New Delhi, March 5 (BBC): Former Indian Prime Minister Manmohan Singh has warned of “social disharmony, economic slowdown and a global health epidemic” facing the country.
“The current situation is very grim and morose,” he wrote in a sharply critical op-ed in The Hindu newspaper.
The article comes in the wake of the most violent riots to take place in capital, Delhi, in decades.
Mr Singh also referred to slowing growth and the possibility of a coronavirus outbreak.
More than 50 Indians have died in recent religious riots sparked by clashes over a controversial citizenship law in Delhi.
“The India that we know and cherish is slipping away fast. Wilfully stoked communal tensions, gross economic mismanagement and an external health shock are threatening to derail India’s progress and standing,” Mr Singh wrote.
He said he worried deeply that “this potent combination of risks may not only rupture the soul of India but also diminish our global standing as an economic and democratic power in the world”.
Mr Singh, who belongs to the main opposition Congress party, was the prime minister from 2004 to 2014.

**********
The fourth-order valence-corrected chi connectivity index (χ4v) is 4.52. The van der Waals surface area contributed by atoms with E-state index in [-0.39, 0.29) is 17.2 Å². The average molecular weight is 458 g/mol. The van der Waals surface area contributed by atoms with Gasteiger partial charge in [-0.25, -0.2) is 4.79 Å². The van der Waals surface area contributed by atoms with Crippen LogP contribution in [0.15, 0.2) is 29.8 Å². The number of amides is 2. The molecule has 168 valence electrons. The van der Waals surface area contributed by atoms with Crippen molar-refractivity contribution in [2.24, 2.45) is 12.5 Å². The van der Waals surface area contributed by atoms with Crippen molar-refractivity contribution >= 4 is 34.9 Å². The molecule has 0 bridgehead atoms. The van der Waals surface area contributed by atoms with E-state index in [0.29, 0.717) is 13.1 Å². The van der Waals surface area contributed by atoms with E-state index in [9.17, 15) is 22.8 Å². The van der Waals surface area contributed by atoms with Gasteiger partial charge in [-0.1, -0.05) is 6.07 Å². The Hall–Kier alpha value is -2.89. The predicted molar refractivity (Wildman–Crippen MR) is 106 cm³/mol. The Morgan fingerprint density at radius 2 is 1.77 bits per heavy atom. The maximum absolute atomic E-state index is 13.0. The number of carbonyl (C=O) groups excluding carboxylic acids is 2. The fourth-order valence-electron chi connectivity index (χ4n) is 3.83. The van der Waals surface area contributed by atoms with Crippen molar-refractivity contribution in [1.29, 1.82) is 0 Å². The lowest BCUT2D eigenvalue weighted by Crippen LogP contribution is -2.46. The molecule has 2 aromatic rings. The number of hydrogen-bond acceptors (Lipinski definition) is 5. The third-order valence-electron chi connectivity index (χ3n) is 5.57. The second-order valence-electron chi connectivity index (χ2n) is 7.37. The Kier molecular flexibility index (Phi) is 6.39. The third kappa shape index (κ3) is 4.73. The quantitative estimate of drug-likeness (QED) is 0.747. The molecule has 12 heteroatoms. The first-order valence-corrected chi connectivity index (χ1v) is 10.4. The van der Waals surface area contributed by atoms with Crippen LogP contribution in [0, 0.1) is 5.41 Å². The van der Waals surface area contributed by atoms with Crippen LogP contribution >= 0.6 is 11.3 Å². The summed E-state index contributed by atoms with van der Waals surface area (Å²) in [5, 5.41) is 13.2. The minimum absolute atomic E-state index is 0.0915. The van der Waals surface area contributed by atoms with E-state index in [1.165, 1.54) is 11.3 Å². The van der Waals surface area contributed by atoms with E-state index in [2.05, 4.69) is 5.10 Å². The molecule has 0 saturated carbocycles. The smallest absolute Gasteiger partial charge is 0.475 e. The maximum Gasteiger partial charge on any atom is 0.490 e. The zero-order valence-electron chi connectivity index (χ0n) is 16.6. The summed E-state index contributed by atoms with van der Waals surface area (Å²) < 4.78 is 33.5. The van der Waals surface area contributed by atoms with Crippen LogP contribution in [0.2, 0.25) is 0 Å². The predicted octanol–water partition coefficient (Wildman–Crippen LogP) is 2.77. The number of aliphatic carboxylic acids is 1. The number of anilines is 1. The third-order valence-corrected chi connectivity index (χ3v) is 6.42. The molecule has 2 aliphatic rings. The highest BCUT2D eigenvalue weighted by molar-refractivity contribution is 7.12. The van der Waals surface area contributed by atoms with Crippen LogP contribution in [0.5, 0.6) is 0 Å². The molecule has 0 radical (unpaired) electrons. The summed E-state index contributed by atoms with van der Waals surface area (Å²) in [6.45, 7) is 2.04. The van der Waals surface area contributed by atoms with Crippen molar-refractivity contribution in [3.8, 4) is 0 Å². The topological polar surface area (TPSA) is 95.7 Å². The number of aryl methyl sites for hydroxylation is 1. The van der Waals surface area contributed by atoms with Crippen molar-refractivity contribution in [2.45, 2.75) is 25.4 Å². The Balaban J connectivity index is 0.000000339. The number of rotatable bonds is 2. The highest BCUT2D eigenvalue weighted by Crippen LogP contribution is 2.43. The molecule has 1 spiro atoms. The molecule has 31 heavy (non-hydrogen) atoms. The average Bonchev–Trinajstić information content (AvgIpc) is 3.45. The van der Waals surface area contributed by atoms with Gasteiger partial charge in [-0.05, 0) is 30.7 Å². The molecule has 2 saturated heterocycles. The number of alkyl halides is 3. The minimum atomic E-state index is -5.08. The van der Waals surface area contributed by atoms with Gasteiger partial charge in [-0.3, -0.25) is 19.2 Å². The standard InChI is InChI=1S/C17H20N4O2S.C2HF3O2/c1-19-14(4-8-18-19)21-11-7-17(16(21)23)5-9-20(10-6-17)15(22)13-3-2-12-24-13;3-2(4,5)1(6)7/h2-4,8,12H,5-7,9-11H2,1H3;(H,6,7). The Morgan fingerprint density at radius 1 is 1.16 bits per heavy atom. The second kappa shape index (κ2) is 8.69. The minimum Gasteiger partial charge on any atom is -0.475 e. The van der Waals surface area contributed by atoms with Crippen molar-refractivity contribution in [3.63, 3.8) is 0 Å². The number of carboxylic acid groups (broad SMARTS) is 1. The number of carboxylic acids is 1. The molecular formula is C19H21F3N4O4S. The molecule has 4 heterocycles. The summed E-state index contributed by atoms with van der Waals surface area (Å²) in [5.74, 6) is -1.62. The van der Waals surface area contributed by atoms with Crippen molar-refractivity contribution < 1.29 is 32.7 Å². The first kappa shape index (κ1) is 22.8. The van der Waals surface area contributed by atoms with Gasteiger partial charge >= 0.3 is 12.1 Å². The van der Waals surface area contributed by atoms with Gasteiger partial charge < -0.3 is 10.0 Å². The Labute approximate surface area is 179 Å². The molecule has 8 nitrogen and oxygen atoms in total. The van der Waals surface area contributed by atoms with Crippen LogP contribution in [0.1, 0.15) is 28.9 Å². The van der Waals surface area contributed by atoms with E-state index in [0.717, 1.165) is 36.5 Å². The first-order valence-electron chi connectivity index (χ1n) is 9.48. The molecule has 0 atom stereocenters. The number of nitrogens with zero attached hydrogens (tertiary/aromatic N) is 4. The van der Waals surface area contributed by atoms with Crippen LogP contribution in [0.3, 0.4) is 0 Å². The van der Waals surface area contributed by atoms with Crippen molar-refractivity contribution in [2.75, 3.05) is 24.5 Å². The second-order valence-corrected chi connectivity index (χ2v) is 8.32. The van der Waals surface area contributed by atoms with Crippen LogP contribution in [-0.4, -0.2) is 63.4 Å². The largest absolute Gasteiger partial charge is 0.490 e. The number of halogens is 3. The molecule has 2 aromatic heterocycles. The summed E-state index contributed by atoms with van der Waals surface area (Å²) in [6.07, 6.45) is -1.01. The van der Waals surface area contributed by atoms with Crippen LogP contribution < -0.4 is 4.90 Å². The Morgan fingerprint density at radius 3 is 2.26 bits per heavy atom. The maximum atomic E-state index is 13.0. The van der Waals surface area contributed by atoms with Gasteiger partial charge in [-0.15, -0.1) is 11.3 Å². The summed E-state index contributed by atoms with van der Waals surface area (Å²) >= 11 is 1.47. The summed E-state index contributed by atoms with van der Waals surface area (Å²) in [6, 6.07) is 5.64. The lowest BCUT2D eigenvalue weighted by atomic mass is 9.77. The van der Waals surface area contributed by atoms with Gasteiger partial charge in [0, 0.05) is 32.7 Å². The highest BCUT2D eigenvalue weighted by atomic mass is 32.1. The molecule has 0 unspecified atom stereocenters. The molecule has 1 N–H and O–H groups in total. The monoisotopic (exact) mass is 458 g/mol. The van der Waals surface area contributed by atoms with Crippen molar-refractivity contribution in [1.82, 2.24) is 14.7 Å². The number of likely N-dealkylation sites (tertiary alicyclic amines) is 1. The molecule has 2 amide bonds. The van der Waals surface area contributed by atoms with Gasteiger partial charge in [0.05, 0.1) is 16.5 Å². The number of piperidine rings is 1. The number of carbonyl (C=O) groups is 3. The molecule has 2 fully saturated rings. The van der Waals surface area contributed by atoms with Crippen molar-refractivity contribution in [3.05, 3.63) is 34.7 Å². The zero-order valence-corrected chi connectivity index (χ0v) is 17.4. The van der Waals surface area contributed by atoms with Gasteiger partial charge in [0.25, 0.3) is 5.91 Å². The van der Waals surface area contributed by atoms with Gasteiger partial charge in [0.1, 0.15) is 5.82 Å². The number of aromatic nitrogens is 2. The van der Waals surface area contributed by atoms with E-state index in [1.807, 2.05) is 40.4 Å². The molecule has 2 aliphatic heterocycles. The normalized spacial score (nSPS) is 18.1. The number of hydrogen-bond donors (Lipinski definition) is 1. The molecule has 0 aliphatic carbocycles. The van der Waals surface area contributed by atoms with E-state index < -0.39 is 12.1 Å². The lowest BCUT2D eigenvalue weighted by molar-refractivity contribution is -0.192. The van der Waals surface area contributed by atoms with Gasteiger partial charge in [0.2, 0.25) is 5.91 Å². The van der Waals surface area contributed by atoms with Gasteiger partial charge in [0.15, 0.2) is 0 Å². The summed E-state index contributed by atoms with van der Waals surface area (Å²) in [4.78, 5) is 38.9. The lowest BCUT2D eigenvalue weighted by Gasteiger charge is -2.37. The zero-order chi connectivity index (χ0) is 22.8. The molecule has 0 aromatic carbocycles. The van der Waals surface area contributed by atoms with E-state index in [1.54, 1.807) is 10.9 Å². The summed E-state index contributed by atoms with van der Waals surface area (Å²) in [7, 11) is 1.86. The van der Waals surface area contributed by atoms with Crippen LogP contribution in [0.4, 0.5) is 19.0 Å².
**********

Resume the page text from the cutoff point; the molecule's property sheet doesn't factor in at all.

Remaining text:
Mr Singh said it was “well accepted” that a lack of new investment from the private sector only highlighted a “floundering” economy.
“Social harmony, the bedrock of economic development, is now under peril. No amount of tweaking of tax rates, showering of corporate incentives or goading will propel Indian or foreign businesses to invest, when the risk of eruption of sudden violence in one’s neighbourhood looms large.”
India’s growth slumped to 4.7% last month – the slowest pace in years as drop in manufacturing affected overall economic health.
The former prime minister said a lack of investment meant fewer jobs and lower incomes, leading to diminished demand in the economy.
“A lack of demand will only further suppress private investments. This is the vicious cycle that our economy is stuck in.”
Mr Singh also addressed the threat of coronavirus in India, saying the country needs a “full-scale operation” to deal with the health crisis. He warned that an outbreak would have a significant impact on Indian business.
“India’s economic growth was already tepid and this external health shock is bound to make things much worse.”
Mr Singh concluded his article with some advice to the ruling Hindu nationalist Bharatiya Janata Party (BJP) government, saying they must “reassure” the country.
He said the government should embark on a “three-point plan”: containing the coronavirus threat, withdrawing or amending the citizenship law and a fiscal stimulus to boost demand and revive the economy.